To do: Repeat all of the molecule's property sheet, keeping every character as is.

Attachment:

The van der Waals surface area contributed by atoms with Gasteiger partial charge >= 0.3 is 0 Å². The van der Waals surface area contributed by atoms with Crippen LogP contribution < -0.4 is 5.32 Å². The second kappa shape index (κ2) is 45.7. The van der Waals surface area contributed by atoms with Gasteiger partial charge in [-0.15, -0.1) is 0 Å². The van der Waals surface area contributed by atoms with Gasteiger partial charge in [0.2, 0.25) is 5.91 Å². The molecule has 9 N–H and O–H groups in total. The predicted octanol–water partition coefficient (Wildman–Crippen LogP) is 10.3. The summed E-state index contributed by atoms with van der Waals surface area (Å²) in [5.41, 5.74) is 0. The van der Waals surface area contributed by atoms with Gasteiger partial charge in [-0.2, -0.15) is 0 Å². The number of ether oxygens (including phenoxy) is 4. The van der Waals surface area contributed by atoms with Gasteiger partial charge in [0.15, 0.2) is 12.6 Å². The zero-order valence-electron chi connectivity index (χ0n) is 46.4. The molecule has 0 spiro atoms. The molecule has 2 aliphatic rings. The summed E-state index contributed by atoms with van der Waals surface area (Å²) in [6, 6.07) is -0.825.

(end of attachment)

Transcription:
The van der Waals surface area contributed by atoms with Gasteiger partial charge >= 0.3 is 0 Å². The van der Waals surface area contributed by atoms with Crippen LogP contribution < -0.4 is 5.32 Å². The second kappa shape index (κ2) is 45.7. The van der Waals surface area contributed by atoms with Gasteiger partial charge in [-0.15, -0.1) is 0 Å². The van der Waals surface area contributed by atoms with Gasteiger partial charge in [0.2, 0.25) is 5.91 Å². The molecule has 9 N–H and O–H groups in total. The predicted octanol–water partition coefficient (Wildman–Crippen LogP) is 10.3. The summed E-state index contributed by atoms with van der Waals surface area (Å²) in [5.41, 5.74) is 0. The van der Waals surface area contributed by atoms with Gasteiger partial charge in [-0.2, -0.15) is 0 Å². The number of ether oxygens (including phenoxy) is 4. The van der Waals surface area contributed by atoms with Gasteiger partial charge in [0.15, 0.2) is 12.6 Å². The zero-order valence-electron chi connectivity index (χ0n) is 46.4. The molecule has 0 spiro atoms. The molecule has 2 aliphatic rings. The summed E-state index contributed by atoms with van der Waals surface area (Å²) in [6, 6.07) is -0.825.